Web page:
Or maybe they truly are insane. I.e. repeating the same thing over and over and expecting different results.

Linkadge

 

Re: alternatives linkadge

Posted by ron1953 on April 27, 2012, at 20:24:00

In reply to Re: @ scott again. alternatives, posted by linkadge on April 27, 2012, at 19:41:00

Your observations are all very good ones! I think what I try (emphasis on try) to put across is that we don't have to just "go along with the program" like compliant little children. We have every reason and right to question what we're doing and what "they" are doing to us. And we might do well to ask whether we're asking for the impossible, and not willing to accept and/or compromise in regard to our "condition". Let's face it - it's a pretty weird and often cruel world; is it any surprise that some us us don't cope as well as some others?


Like, is it "social anxiety", or just shyness, or, in my case, just finding a lot of people annoying? Is it "ADHD" or just being distractable, or maybe being in the wrong line of work? Heck, I got the ADHD label slapped on me, and I'm incredibly organized, neat, efficient, etc. - I'm just restless, that's all. But I guess I scored enough DSM points to warrant the diagnosis. I'm sure they would give me drugs in grade school if it were today. And the whole ADHD thing is ridiculous anyway, because of a stupid and unreasonable expectation that ALL kids should be able to sit still for 6 hours in an incredibly boring schoolroom.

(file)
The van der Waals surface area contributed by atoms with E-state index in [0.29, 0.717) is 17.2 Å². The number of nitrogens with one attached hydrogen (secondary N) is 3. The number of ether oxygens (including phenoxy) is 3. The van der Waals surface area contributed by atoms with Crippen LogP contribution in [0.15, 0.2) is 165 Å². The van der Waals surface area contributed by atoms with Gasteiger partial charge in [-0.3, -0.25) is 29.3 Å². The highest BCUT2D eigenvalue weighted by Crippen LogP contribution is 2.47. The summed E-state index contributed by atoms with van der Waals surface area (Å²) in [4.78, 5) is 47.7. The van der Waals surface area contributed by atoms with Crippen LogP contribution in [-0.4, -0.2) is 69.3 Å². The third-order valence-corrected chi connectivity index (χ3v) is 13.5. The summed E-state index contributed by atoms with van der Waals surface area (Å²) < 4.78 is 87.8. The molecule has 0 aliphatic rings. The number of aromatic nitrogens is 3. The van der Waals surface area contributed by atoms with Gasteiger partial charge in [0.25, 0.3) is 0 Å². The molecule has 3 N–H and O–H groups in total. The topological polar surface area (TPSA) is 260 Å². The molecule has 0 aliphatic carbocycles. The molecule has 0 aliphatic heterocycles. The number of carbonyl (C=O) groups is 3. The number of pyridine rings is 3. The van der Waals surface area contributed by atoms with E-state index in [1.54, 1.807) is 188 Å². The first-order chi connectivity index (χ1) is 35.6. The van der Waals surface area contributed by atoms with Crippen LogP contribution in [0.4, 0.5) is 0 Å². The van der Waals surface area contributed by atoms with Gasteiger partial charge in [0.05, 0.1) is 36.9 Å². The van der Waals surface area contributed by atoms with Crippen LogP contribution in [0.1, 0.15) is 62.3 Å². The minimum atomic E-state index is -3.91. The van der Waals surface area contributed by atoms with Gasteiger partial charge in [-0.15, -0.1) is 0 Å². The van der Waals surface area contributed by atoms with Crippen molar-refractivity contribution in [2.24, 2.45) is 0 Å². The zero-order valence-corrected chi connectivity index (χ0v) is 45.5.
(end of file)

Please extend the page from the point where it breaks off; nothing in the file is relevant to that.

I could go on, but others have done a much better job of explaining this BS than I could ever do.

 

Re: ADs may do more Harm than Good -New Research paper

Posted by Phil on April 28, 2012, at 22:40:25

In reply to Re: ADs may do more Harm than Good -New Research paper bleauberry, posted by gadchik on April 27, 2012, at 18:13:02

These kinds of threads always make me want to ditch the meds. I've been on many over a 30 year period mostly at high doses. I don't feel brain damaged or any other kind of damaged.
I've never felt that the doctors I've had were doing anything other than trying to keep a wicked disease under control. I don't feel like a chump eager to do anything my doctor says.
I don't believe that all psychiatrists are evil or stupid trying to get the whole planet strung out on drugs.
I've never had a hideous discontinuation syndrome but I've had side effects. If they were bad I would find something hopefully better.
Who knows? Maybe if I got off of everything I might feel better or the same. But I remember the crushing depression I had before meds and I have gotten off TCA's once or twice. The depression was waiting.